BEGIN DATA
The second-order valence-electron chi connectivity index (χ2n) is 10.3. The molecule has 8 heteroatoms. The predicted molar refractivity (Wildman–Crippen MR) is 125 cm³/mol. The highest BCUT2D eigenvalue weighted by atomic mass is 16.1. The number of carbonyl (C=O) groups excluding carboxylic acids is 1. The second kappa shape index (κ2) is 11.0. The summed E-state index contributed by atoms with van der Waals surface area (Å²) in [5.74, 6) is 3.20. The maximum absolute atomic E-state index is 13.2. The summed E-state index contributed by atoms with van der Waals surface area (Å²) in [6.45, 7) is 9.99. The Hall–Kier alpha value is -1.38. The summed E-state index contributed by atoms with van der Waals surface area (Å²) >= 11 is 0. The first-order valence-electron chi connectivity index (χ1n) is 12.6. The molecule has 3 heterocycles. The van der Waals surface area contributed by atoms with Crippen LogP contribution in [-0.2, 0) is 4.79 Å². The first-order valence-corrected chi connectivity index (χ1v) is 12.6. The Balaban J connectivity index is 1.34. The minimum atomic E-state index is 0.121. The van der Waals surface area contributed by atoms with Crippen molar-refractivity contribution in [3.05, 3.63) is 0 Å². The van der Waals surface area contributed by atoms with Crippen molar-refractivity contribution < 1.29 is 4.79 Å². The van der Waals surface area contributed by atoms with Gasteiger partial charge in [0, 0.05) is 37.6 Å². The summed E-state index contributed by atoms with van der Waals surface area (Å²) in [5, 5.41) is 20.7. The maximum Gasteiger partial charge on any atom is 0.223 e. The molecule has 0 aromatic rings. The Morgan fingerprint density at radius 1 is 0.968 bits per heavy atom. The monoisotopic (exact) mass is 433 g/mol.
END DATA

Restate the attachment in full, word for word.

The second-order valence-electron chi connectivity index (χ2n) is 10.3. The molecule has 8 heteroatoms. The predicted molar refractivity (Wildman–Crippen MR) is 125 cm³/mol. The highest BCUT2D eigenvalue weighted by atomic mass is 16.1. The number of carbonyl (C=O) groups excluding carboxylic acids is 1. The second kappa shape index (κ2) is 11.0. The summed E-state index contributed by atoms with van der Waals surface area (Å²) in [5.74, 6) is 3.20. The maximum absolute atomic E-state index is 13.2. The summed E-state index contributed by atoms with van der Waals surface area (Å²) in [6.45, 7) is 9.99. The Hall–Kier alpha value is -1.38. The summed E-state index contributed by atoms with van der Waals surface area (Å²) >= 11 is 0. The first-order valence-electron chi connectivity index (χ1n) is 12.6. The molecule has 3 heterocycles. The van der Waals surface area contributed by atoms with Crippen LogP contribution in [-0.2, 0) is 4.79 Å². The first-order valence-corrected chi connectivity index (χ1v) is 12.6. The Balaban J connectivity index is 1.34. The minimum atomic E-state index is 0.121. The van der Waals surface area contributed by atoms with Crippen molar-refractivity contribution in [3.05, 3.63) is 0 Å². The van der Waals surface area contributed by atoms with Crippen molar-refractivity contribution < 1.29 is 4.79 Å². The van der Waals surface area contributed by atoms with Gasteiger partial charge in [0, 0.05) is 37.6 Å². The summed E-state index contributed by atoms with van der Waals surface area (Å²) in [5, 5.41) is 20.7. The maximum Gasteiger partial charge on any atom is 0.223 e. The molecule has 0 aromatic rings. The Morgan fingerprint density at radius 1 is 0.968 bits per heavy atom. The monoisotopic (exact) mass is 433 g/mol.